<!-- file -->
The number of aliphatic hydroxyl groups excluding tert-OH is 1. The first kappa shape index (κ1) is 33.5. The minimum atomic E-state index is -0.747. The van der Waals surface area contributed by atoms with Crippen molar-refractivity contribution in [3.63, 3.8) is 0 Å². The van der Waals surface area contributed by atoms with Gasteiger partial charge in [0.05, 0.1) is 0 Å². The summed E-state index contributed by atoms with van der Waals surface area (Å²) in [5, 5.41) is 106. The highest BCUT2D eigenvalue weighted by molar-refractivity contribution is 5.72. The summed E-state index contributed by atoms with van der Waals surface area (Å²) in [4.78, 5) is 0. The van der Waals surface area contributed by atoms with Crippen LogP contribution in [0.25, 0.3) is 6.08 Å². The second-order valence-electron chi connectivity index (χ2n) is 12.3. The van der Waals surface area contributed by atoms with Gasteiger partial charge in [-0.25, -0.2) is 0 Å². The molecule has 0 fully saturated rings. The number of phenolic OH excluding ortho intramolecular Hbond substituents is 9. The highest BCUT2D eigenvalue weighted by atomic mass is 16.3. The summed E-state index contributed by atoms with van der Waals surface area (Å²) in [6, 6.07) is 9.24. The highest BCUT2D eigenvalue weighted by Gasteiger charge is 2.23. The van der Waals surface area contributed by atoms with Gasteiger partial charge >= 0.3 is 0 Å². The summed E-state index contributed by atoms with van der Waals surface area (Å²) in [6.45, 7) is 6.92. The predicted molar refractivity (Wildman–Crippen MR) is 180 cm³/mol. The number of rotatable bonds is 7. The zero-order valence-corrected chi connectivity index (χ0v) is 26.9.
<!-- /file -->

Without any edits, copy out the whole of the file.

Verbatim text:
The number of aliphatic hydroxyl groups excluding tert-OH is 1. The first kappa shape index (κ1) is 33.5. The minimum atomic E-state index is -0.747. The van der Waals surface area contributed by atoms with Crippen molar-refractivity contribution in [3.63, 3.8) is 0 Å². The van der Waals surface area contributed by atoms with Gasteiger partial charge in [0.05, 0.1) is 0 Å². The summed E-state index contributed by atoms with van der Waals surface area (Å²) in [5, 5.41) is 106. The highest BCUT2D eigenvalue weighted by molar-refractivity contribution is 5.72. The summed E-state index contributed by atoms with van der Waals surface area (Å²) in [4.78, 5) is 0. The van der Waals surface area contributed by atoms with Crippen LogP contribution in [0.25, 0.3) is 6.08 Å². The second-order valence-electron chi connectivity index (χ2n) is 12.3. The van der Waals surface area contributed by atoms with Gasteiger partial charge in [-0.25, -0.2) is 0 Å². The molecule has 0 fully saturated rings. The number of phenolic OH excluding ortho intramolecular Hbond substituents is 9. The highest BCUT2D eigenvalue weighted by atomic mass is 16.3. The summed E-state index contributed by atoms with van der Waals surface area (Å²) in [6, 6.07) is 9.24. The highest BCUT2D eigenvalue weighted by Gasteiger charge is 2.23. The van der Waals surface area contributed by atoms with Gasteiger partial charge >= 0.3 is 0 Å². The summed E-state index contributed by atoms with van der Waals surface area (Å²) in [6.45, 7) is 6.92. The predicted molar refractivity (Wildman–Crippen MR) is 180 cm³/mol. The number of rotatable bonds is 7. The zero-order valence-corrected chi connectivity index (χ0v) is 26.9.